San Girolamo nello Studio Antonello da Messina.
Public library Zwijndrecht Belgium 2006.
Many will have looked at the painting “San Girolamo nello studio” by Antonello da Messina in the London National Gallery with certain amazement and questioning eyes. San Girolamo is better known as Hieronymus. The Saint is mostly represented as a hermit who lives in poor circumstances. Let’s think about the famous painting of Jeroen Bosch in the Museum of Fine Arts in Ghent, Belgium. We see the recluse who has thrown himself in front of the crucifix, only dressed in his undergarment. Behind him, a serene and most beautiful landscape unfolds, to which the hermit pays no attention.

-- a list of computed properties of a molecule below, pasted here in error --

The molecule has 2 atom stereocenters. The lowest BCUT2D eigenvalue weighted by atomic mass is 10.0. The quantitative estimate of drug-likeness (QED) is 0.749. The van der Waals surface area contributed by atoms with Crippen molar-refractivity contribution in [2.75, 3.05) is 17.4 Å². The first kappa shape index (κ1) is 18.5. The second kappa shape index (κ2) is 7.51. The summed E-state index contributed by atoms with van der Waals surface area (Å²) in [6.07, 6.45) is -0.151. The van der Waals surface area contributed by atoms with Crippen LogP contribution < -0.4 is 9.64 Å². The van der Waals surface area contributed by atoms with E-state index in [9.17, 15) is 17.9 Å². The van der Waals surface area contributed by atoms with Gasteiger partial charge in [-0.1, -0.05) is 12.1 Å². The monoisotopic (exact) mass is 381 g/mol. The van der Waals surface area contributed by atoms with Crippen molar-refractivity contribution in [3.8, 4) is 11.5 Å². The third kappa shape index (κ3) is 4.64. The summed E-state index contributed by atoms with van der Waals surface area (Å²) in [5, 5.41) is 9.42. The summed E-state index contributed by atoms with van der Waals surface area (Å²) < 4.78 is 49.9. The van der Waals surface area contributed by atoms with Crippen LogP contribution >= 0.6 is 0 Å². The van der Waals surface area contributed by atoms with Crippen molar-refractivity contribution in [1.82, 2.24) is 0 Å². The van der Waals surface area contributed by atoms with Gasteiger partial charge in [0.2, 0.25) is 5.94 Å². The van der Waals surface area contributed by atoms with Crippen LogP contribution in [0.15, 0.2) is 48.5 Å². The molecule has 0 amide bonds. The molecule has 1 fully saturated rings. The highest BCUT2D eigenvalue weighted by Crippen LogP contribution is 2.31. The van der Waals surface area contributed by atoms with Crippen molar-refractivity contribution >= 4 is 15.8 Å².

Antonella da Messina pictures the recluse in his study, an open construction in which the church father withdraws. His wooden construction is part of a bigger picture, an imaginary, gothic room which could refer to a church as well as to a palazzo. Slender pillars and vistas with a view on the landscape, only meant for the viewer, not for the character who has withdrawn in that space. He has retired voluntarily in a firmly structured studio with only walls. The studio is somewhat elevated above the world, it is like a stage. The learned church father is reading a book and is surrounded by several objects. He observes the world through educational material, not through direct observation. He observes the world in which he has retired. Let’s not forget that the man is a monk and a scholar who is responsible for the Latin standard version of the bible, the Vulgate. His cardinalate was assigned posthumously, therefore the red mantle and cardinal’s hat, attributes with which he is mostly represented.
Model Skin 2003.